Departmental News

Prehistoric predators kept large animals in check, shaped ecosystems

“Large predators can have a major role in limiting their prey and in determining the structure and function of ecosystems,” said William Ripple, distinguished professor in the Oregon State University College of Forestry. “But scientists have thought that the largest herbivores, such as elephants, were immune from predation. We now know that’s not the case, and based on these data from the Pleistocene (the epoch which lasted from about 2.5 million to 11,700 years ago), we now think that large carnivores did limit the large herbivores at that time.”

Pulp fiction: Why wood is a dirty secret of clean energy

"A forest isn’t instantaneously renewable," said Oregon State University professor Mark Harmon, an advisor to the EPA on measuring climate pollution from wood fuel. "It renews over a time horizon that’s quite long. If people go out and start burning wood from an area that hasn’t been harvested for that purpose, it won’t be carbon neutral."

Morticulture: Forests of the living dead

Dead trees take a long time to disappear, allowing new life to spring up within them. Biologist Mark Harmon of Oregon State University (OSU), also known as “Dr. Death” for his scientific interest in forest mortality, is taking part in a 200-year-long study to monitor the decomposition of trees.

Does nature have value beyond what it provides humans?

Michael Paul Nelson, College of Forestry Professor of Environmental Ethics and Philosophy, co-wrote this opinion piece on the intrinsic value of nature.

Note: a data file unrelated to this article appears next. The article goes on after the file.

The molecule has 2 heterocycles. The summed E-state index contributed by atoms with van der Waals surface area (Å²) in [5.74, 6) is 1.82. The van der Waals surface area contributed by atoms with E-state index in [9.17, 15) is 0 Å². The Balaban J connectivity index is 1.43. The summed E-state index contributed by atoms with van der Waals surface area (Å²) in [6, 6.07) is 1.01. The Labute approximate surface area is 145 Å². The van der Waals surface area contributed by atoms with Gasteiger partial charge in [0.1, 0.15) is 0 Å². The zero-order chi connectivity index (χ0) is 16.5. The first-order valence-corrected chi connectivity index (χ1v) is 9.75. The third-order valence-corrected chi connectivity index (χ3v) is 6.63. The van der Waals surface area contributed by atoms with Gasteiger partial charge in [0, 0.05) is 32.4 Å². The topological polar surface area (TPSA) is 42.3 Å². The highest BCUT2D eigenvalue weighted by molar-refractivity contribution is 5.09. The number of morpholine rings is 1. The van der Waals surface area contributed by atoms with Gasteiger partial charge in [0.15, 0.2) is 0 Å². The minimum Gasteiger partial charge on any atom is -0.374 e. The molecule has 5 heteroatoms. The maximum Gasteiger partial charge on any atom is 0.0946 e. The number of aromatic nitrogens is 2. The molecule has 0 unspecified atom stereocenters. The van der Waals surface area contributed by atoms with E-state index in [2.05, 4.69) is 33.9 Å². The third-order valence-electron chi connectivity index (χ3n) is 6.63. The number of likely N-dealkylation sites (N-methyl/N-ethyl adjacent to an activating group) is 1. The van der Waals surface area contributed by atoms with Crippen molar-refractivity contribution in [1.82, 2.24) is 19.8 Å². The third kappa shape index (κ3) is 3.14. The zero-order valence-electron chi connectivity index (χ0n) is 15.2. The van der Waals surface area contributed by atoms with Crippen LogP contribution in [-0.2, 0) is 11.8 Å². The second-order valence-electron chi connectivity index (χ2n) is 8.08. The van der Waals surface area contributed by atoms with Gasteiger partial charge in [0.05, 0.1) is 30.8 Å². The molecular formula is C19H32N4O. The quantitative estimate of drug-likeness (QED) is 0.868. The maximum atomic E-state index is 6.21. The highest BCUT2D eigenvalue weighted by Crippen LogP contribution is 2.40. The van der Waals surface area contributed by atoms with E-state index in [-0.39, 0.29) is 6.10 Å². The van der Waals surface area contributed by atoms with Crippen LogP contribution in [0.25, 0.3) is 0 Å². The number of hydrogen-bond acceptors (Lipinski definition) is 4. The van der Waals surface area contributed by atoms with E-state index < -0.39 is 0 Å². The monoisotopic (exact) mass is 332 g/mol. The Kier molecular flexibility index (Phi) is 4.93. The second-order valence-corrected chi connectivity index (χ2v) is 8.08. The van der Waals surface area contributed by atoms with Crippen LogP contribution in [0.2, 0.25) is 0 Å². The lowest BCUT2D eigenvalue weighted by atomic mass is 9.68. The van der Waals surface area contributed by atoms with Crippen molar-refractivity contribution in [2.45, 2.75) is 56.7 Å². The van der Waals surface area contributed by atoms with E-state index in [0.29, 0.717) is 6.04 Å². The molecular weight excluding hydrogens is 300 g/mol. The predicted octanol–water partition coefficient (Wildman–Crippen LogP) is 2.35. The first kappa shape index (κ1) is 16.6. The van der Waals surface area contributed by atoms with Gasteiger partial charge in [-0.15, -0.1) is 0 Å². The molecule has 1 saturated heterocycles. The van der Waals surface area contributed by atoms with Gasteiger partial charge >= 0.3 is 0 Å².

Why we need predators

Large carnivores, the really scary animals that are easy to hate, are on the decline worldwide. That has led to numerous changes to ecosystems, William Ripple of Oregon State University in Corvallis and colleagues noted in Science last year. When carnivores are removed from an ecosystem (or returned to one), there are cascades of changes to the local food web.

Opportunity for MS Degree focusing on forest science and information management

The HJ Andrews Experimental Forest and Long Term Ecological Research (LTER) Site has funding for a student to pursue a Master’s Degree focusing on Information Management in the Forest Ecosystems and Society Department, starting by Fall 2016.

What Do Wild Animals Do in a Wildfire?

Heat can kill too—even organisms buried deep in the ground, such as fungi. Jane Smith, a mycologist with the U.S. Forest Service in Corvallis, Oregon, has measured temperatures as high as 1,292 degrees Fahrenheit (700 degrees Celsius) beneath logs burning in a wildfire, and 212 degrees Fahrenheit (100 degrees Celsius) a full two inches (five centimeters) below the surface.

Genetically modified trees are being 'strangled' by red tape

"With global climate change and the spreading of pests, it's rather urgent we have all the tools we can bring to bear," lead author Dr Steven Strauss from the Oregon State University told BBC News.

Grizzly bears are helped by wolves

Wild fruit is an important part of grizzly bear diets, especially when they are trying to gain weight before winter hibernation stated study co-author William Ripple, a forest ecosystems researcher at Oregon State University.

South Korean students visit OSU

Extension Specialist Paul Ries showed a group of students from South Korea around the urban forests of Corvallis this week. OSU’s College of Forestry and Agriculture are partnered with INTO OSU to provide a program for Kyungpook National University in South Korea. This first-of-its-kind program brings a cohort of ten Korean college students, majoring in diverse Agriculture and Forestry related fields, to Oregon to experience university life and learning at OSU.